Pumpkin

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Pumpkins are the most famous of all the winter squashes, and are most associated with Halloween lanterns. Inside the hard orange or yellow skin, the bright orange flesh is sweet and honied. They are a particularly good source of fibre, as well as a range of vitamins and minerals.

pumpkins can seem spooky in their Jack-o-lantern state, but don’t be fooled— they’re actually one of the most nutritious fruits out there. Loaded with antioxidants and disease-fighting vitamins, these gourds aren’t just for carving, making them a bonafide Greatist superfood.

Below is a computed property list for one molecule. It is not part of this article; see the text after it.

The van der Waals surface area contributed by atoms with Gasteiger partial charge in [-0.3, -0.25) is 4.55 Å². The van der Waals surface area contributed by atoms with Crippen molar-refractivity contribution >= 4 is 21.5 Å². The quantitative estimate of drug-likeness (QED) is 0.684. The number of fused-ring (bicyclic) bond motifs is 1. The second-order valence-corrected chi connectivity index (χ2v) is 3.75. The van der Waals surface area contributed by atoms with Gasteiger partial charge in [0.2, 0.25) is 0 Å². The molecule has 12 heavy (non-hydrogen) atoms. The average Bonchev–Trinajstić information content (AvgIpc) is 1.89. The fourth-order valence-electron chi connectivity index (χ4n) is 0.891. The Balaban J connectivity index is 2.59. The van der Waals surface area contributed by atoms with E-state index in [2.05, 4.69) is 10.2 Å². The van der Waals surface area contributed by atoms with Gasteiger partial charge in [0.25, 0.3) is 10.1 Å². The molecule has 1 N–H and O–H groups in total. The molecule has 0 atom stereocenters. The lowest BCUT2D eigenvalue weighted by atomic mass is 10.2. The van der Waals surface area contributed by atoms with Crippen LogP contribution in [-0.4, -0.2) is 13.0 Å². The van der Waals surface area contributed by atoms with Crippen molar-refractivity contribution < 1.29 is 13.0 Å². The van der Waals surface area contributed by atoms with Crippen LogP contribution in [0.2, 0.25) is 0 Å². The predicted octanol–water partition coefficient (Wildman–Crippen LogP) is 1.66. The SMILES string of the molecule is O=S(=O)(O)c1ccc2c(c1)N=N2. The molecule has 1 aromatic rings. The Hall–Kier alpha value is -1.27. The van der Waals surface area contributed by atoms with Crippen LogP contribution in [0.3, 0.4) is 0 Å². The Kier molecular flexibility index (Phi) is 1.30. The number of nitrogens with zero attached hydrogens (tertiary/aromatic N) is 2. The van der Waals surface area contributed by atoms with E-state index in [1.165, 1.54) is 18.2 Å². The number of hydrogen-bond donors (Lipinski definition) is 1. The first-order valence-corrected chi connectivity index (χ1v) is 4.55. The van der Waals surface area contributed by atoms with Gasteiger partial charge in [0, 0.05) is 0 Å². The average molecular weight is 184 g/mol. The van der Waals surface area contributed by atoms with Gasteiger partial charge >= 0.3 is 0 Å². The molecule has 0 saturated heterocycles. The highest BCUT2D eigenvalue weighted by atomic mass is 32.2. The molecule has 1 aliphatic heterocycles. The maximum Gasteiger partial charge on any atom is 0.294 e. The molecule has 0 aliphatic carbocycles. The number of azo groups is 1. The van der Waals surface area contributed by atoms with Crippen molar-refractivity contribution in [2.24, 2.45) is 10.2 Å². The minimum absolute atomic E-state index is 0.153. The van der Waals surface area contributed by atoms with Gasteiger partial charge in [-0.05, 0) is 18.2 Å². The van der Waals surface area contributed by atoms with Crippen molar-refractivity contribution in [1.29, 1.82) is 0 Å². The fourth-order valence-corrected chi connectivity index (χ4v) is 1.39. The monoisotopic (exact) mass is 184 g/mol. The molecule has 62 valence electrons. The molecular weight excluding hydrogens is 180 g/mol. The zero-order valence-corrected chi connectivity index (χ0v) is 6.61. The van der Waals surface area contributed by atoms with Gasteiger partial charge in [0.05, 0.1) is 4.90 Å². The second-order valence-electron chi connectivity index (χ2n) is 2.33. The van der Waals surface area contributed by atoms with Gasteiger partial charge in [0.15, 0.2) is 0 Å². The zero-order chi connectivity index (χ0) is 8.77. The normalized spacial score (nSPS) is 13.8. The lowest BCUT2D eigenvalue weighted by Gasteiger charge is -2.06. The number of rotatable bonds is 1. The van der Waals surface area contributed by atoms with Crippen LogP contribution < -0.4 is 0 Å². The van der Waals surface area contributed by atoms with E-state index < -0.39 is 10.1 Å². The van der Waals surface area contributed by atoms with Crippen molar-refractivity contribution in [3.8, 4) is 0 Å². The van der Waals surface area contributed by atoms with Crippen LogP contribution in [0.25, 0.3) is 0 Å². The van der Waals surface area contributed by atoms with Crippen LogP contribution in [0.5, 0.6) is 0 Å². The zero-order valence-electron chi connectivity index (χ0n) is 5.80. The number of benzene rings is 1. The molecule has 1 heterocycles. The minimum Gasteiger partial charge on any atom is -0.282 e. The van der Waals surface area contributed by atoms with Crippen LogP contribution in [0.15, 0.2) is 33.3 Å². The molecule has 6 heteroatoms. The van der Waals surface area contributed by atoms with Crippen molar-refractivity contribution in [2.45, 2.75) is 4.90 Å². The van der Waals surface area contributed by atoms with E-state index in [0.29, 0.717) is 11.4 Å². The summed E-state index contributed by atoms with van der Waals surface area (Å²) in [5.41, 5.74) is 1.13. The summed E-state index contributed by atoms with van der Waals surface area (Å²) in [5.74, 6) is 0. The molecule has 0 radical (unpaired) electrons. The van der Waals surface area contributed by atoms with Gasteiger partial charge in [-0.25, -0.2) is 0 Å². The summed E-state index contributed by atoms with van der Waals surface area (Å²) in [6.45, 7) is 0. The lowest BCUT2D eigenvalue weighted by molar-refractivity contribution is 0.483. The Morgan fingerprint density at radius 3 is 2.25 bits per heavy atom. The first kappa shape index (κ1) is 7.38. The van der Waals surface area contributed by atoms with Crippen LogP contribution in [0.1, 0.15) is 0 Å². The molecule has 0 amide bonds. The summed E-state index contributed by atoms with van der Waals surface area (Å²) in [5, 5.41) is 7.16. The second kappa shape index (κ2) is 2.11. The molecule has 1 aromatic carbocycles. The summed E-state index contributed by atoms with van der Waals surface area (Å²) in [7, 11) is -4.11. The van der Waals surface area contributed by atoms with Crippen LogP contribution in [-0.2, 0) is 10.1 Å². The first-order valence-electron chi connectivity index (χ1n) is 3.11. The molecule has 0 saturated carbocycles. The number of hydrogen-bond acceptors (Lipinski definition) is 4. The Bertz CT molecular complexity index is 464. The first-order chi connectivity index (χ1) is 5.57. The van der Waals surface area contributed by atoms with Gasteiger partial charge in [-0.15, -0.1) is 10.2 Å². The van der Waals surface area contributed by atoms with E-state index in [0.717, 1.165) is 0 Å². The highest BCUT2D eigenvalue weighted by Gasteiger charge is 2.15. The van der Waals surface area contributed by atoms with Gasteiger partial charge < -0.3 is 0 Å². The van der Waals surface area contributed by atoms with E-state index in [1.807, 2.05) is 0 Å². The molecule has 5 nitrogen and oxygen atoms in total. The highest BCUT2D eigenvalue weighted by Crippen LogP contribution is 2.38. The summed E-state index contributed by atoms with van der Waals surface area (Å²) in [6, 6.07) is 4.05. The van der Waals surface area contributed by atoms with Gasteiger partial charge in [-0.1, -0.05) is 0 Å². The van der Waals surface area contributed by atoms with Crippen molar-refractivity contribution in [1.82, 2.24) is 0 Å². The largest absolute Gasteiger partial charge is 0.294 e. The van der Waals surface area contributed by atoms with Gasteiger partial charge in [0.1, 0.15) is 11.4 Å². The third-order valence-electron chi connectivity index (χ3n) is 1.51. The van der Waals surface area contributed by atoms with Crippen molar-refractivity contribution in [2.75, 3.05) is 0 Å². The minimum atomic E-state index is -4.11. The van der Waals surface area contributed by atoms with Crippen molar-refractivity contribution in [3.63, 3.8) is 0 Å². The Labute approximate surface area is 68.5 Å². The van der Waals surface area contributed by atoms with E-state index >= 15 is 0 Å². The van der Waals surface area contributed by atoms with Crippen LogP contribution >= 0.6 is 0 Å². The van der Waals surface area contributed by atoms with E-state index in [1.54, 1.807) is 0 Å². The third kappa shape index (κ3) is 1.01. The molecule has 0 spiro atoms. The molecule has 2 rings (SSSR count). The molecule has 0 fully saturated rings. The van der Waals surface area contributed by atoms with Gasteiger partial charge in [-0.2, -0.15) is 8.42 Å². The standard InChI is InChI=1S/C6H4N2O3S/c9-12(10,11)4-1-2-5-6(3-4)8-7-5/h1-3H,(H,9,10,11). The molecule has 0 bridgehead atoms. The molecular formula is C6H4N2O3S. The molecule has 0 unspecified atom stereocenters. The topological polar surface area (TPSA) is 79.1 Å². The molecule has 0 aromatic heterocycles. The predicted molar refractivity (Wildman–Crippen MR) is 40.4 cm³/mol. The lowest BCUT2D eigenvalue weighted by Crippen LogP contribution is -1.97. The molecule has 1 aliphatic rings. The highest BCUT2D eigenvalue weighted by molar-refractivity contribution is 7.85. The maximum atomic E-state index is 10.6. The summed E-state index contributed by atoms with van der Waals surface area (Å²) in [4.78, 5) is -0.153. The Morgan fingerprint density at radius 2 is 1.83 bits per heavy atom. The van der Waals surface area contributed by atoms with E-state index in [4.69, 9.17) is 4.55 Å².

Go for pumpkins that feel heavy for their size, with a smooth, firm skin. Smaller pumpkins tend to have more flesh.

As pumpkins have very tough skins, some hard graft is needed to get into them. Put the squash on a thick teatowel to keep it steady, then use a large strong knife to cut it in half. It can be heavy going, so work in sections until you reach the bottom. If the skin is particularly thick, you may need to hammer the knife in with a rolling pin. Once one side is cut, turn the pumpkin round and cut down on the other side, until it’s split in two. Scoop out the seeds and any stringy parts. If the pumpkin is particularly big, cut it into quarters then, using a small, sharp knife, pare off the skin (unless you plan to roast it, in which case the skin can stay on). Then cut into chunks or wedges as required.